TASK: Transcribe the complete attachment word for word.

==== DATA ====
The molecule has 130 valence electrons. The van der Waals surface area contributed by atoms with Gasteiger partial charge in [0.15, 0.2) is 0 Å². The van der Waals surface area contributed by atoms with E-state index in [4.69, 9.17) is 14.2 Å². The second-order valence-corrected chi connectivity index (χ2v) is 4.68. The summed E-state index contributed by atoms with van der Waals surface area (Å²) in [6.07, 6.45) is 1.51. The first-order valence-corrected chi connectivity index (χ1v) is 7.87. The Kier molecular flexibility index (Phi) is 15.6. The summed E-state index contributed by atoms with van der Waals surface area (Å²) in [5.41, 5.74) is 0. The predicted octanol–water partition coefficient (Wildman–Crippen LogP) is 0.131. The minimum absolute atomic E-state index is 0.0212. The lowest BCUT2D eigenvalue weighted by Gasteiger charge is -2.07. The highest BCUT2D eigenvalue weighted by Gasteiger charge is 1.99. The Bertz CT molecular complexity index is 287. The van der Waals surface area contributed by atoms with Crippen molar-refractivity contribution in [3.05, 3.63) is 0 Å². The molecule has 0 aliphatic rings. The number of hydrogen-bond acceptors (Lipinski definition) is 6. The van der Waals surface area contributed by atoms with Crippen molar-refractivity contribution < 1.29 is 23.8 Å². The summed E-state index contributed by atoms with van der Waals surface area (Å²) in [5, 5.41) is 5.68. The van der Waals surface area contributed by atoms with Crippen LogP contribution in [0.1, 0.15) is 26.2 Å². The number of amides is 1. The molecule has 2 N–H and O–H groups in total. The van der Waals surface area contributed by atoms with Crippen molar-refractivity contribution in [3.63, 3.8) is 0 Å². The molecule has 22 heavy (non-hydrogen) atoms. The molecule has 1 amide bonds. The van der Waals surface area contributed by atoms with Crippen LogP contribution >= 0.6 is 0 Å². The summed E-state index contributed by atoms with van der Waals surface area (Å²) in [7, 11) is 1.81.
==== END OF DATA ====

The molecule has 130 valence electrons. The van der Waals surface area contributed by atoms with Gasteiger partial charge in [0.15, 0.2) is 0 Å². The van der Waals surface area contributed by atoms with E-state index in [4.69, 9.17) is 14.2 Å². The second-order valence-corrected chi connectivity index (χ2v) is 4.68. The summed E-state index contributed by atoms with van der Waals surface area (Å²) in [6.07, 6.45) is 1.51. The first-order valence-corrected chi connectivity index (χ1v) is 7.87. The Kier molecular flexibility index (Phi) is 15.6. The summed E-state index contributed by atoms with van der Waals surface area (Å²) in [5.41, 5.74) is 0. The predicted octanol–water partition coefficient (Wildman–Crippen LogP) is 0.131. The minimum absolute atomic E-state index is 0.0212. The lowest BCUT2D eigenvalue weighted by Gasteiger charge is -2.07. The highest BCUT2D eigenvalue weighted by Gasteiger charge is 1.99. The Bertz CT molecular complexity index is 287. The van der Waals surface area contributed by atoms with Crippen molar-refractivity contribution in [3.05, 3.63) is 0 Å². The molecule has 0 aliphatic rings. The number of hydrogen-bond acceptors (Lipinski definition) is 6. The van der Waals surface area contributed by atoms with Crippen molar-refractivity contribution < 1.29 is 23.8 Å². The summed E-state index contributed by atoms with van der Waals surface area (Å²) in [5, 5.41) is 5.68. The van der Waals surface area contributed by atoms with Crippen LogP contribution in [0.1, 0.15) is 26.2 Å². The number of amides is 1. The molecule has 2 N–H and O–H groups in total. The van der Waals surface area contributed by atoms with Crippen molar-refractivity contribution in [3.63, 3.8) is 0 Å². The molecule has 22 heavy (non-hydrogen) atoms. The molecule has 1 amide bonds. The van der Waals surface area contributed by atoms with Crippen LogP contribution >= 0.6 is 0 Å². The summed E-state index contributed by atoms with van der Waals surface area (Å²) in [7, 11) is 1.81.